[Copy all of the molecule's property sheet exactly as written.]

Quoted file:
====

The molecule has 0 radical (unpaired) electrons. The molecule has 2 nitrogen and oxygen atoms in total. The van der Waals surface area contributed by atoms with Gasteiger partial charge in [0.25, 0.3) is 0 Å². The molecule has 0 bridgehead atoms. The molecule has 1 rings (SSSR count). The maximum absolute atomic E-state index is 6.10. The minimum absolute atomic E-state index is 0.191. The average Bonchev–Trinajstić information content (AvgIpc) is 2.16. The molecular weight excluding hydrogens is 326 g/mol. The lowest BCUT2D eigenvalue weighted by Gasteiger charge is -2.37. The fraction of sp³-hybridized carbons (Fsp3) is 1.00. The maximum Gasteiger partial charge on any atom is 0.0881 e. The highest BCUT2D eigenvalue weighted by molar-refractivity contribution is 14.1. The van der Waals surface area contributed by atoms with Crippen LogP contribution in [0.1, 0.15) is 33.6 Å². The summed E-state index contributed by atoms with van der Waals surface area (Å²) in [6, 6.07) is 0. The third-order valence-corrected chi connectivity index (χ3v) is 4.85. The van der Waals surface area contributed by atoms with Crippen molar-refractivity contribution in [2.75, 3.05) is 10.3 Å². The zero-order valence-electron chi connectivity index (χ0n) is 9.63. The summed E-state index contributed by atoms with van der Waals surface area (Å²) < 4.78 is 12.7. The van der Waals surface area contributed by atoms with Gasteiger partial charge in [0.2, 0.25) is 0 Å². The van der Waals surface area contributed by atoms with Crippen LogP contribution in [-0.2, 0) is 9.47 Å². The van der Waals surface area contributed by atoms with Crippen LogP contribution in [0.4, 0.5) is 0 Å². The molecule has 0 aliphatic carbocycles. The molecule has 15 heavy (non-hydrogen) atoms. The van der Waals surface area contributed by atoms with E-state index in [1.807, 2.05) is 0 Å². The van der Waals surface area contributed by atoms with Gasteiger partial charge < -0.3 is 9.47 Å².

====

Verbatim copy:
The molecule has 0 radical (unpaired) electrons. The molecule has 2 nitrogen and oxygen atoms in total. The van der Waals surface area contributed by atoms with Gasteiger partial charge in [0.25, 0.3) is 0 Å². The molecule has 0 bridgehead atoms. The molecule has 1 rings (SSSR count). The maximum absolute atomic E-state index is 6.10. The minimum absolute atomic E-state index is 0.191. The average Bonchev–Trinajstić information content (AvgIpc) is 2.16. The molecular weight excluding hydrogens is 326 g/mol. The lowest BCUT2D eigenvalue weighted by Gasteiger charge is -2.37. The fraction of sp³-hybridized carbons (Fsp3) is 1.00. The maximum Gasteiger partial charge on any atom is 0.0881 e. The highest BCUT2D eigenvalue weighted by molar-refractivity contribution is 14.1. The van der Waals surface area contributed by atoms with Crippen LogP contribution in [0.1, 0.15) is 33.6 Å². The summed E-state index contributed by atoms with van der Waals surface area (Å²) in [6, 6.07) is 0. The third-order valence-corrected chi connectivity index (χ3v) is 4.85. The van der Waals surface area contributed by atoms with Crippen molar-refractivity contribution in [2.75, 3.05) is 10.3 Å². The zero-order valence-electron chi connectivity index (χ0n) is 9.63. The summed E-state index contributed by atoms with van der Waals surface area (Å²) < 4.78 is 12.7. The van der Waals surface area contributed by atoms with Gasteiger partial charge in [0.2, 0.25) is 0 Å². The van der Waals surface area contributed by atoms with Crippen LogP contribution in [-0.2, 0) is 9.47 Å². The van der Waals surface area contributed by atoms with Crippen LogP contribution in [0.4, 0.5) is 0 Å². The molecule has 0 aliphatic carbocycles. The molecule has 15 heavy (non-hydrogen) atoms. The van der Waals surface area contributed by atoms with E-state index in [1.807, 2.05) is 0 Å². The van der Waals surface area contributed by atoms with Gasteiger partial charge < -0.3 is 9.47 Å².